Tyack first retired or was discharged in 1909 with a record of  “Very Good Character”  throughout his long career as a Chief Petty Officer ERA (Engineering Room Artificer  / Fitter) after a navy career of over thirty years serving all over the world through colonial conflicts throughout the Victorian and Edwardian era.

He served on a wide range of ships and Royal Navy shore bases with exotic and impressive names – Indus (1887), Cambridge (1887), Orlando (1888) , Vivid I I (1891), Defiance (1891), Hibernia (1894), Sybille (1895-98), Collingwood (1898-1901), Hermione (1902-04), Vivid / Royal Navy College Devonport (1904), Argonaut (1906), Challenger (1906) and a shore period in Gibraltar (1908-9).

In 1901 he was listed on the Census as a naval boarder at the Sailors Rest “Homeward Bound” Refreshment House at 19 William Steert Devonport.

In the 1911 census, he is listed as a “Naval Pensioner” aged 46 at St. John’s Terrace. He is living with Penpol-born mother Elizabeth Ann Tyack (aged 84, private means), a widowed mother of 3 surviving children including James (b.1861), Thomas and his spinster sister Mary Tyack (1863-1940). His father Richard was a Kenwyn Truro born shoe maker born 1815.

His naval career began again on HMS Albion on  2 August 1914, volunteering or recalled to the colours on the outbreak of war. By 6 June 1915 he was back at the stone ship or shore base of Vivid II (Devonport) and invalided out with Bronchitis / Empesema on 7 July 1915.

A Freemason from 1901, Thomas was still alive as probate for his sister in 1940 at 24 St John’s Terrace, Devoran and where he  died aged 77 in December 1941, during another world war.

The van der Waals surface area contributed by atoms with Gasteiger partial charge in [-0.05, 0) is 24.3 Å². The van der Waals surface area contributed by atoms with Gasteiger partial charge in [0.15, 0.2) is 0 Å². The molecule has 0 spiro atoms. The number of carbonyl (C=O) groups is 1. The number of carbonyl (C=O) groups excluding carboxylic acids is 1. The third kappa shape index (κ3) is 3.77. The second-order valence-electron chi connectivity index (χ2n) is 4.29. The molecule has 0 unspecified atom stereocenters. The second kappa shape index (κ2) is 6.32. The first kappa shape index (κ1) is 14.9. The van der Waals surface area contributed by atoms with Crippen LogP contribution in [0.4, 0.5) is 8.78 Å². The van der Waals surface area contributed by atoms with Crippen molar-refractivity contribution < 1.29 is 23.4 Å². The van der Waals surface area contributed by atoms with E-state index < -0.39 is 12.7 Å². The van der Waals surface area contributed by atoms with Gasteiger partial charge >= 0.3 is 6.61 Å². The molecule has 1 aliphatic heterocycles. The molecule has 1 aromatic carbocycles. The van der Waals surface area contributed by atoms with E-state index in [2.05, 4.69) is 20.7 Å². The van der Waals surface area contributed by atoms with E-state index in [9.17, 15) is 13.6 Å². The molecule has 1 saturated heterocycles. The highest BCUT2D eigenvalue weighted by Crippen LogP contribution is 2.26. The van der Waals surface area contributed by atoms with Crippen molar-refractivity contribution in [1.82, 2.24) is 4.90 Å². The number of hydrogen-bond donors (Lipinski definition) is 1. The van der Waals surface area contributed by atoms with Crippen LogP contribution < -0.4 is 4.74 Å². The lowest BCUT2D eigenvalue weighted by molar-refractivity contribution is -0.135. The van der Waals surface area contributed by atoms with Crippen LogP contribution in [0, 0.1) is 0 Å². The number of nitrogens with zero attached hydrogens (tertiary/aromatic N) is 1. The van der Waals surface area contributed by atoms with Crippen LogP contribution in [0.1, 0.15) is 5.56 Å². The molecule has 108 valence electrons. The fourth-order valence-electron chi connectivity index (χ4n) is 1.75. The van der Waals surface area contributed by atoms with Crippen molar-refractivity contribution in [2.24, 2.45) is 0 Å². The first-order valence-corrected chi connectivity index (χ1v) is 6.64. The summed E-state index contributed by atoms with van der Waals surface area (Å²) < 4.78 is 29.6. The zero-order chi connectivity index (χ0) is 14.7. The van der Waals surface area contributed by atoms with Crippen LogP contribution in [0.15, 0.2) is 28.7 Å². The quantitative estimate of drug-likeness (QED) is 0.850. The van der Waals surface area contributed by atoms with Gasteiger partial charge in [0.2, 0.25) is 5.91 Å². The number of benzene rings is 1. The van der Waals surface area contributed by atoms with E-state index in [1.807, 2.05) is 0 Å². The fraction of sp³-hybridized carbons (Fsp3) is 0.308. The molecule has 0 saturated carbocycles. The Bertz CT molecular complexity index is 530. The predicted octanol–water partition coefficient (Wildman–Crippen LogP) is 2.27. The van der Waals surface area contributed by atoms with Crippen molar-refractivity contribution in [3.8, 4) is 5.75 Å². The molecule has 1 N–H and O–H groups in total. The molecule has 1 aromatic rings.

image

Sandwell, W. Sergeant RFA 54273 

William Sandwell was born around 1870 at St Helier, Jersey on the Channel Islands and worked first as a saddler or farm servant before a long army career.

After 22 years army service as a saddler and collar maker, much of it in India, he retired in 1908. He enlisted again or re-enlisted at Bulford Camp with 216 Battery RFA at the age of 44 on 16 September 1914 as a Saddlery Sergeant. He was later promoted to Saddlery Staff Sergeant in 1918, serving throughout with the Royal Field Artillery.

He embarked for Egypt with the Mediterranean Expeditionary Force on the 17 June or 1st July 1915. His records show service in Salonika in October 1916-1917 and Egypt from September 1916. Sandwell embarked back to the UK on 29 July 1918 (back from the Egyptian Expeditionary Force). On his return he transferred into the reserve and was issued with a Long Service / Good Conduct Medal, the usual British War Medal and Victory Medal  and 1914 -15 Star.

Sandwell’s long service was recognised late in life in the award of a Meritorious Service Medal 30 January 1948 ‘with annuity’, after several applications or recommendations during his army career.